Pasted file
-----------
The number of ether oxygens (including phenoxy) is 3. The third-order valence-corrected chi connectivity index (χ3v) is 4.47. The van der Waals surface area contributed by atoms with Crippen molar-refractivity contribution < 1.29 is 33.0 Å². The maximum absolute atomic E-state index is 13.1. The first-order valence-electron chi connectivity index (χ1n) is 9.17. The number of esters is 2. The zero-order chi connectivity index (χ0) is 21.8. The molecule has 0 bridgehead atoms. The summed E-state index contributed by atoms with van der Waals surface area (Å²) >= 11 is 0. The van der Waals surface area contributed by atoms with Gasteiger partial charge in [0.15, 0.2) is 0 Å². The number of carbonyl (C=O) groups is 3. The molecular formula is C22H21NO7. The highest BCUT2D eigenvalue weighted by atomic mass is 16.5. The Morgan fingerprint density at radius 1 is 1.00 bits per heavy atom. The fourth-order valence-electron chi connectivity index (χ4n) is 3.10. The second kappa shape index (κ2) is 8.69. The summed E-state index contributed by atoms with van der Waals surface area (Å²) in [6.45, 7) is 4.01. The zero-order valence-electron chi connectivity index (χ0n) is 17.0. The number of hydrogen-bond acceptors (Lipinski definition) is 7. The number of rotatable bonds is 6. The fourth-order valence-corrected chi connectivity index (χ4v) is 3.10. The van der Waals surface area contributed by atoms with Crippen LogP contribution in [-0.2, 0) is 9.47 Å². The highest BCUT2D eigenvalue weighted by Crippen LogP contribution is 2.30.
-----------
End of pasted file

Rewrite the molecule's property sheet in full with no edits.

The number of ether oxygens (including phenoxy) is 3. The third-order valence-corrected chi connectivity index (χ3v) is 4.47. The van der Waals surface area contributed by atoms with Crippen molar-refractivity contribution < 1.29 is 33.0 Å². The maximum absolute atomic E-state index is 13.1. The first-order valence-electron chi connectivity index (χ1n) is 9.17. The number of esters is 2. The zero-order chi connectivity index (χ0) is 21.8. The molecule has 0 bridgehead atoms. The summed E-state index contributed by atoms with van der Waals surface area (Å²) >= 11 is 0. The van der Waals surface area contributed by atoms with Gasteiger partial charge in [0.15, 0.2) is 0 Å². The number of carbonyl (C=O) groups is 3. The molecular formula is C22H21NO7. The highest BCUT2D eigenvalue weighted by atomic mass is 16.5. The Morgan fingerprint density at radius 1 is 1.00 bits per heavy atom. The fourth-order valence-electron chi connectivity index (χ4n) is 3.10. The second kappa shape index (κ2) is 8.69. The summed E-state index contributed by atoms with van der Waals surface area (Å²) in [6.45, 7) is 4.01. The zero-order valence-electron chi connectivity index (χ0n) is 17.0. The number of hydrogen-bond acceptors (Lipinski definition) is 7. The number of rotatable bonds is 6. The fourth-order valence-corrected chi connectivity index (χ4v) is 3.10. The van der Waals surface area contributed by atoms with Crippen LogP contribution in [-0.2, 0) is 9.47 Å². The highest BCUT2D eigenvalue weighted by Crippen LogP contribution is 2.30.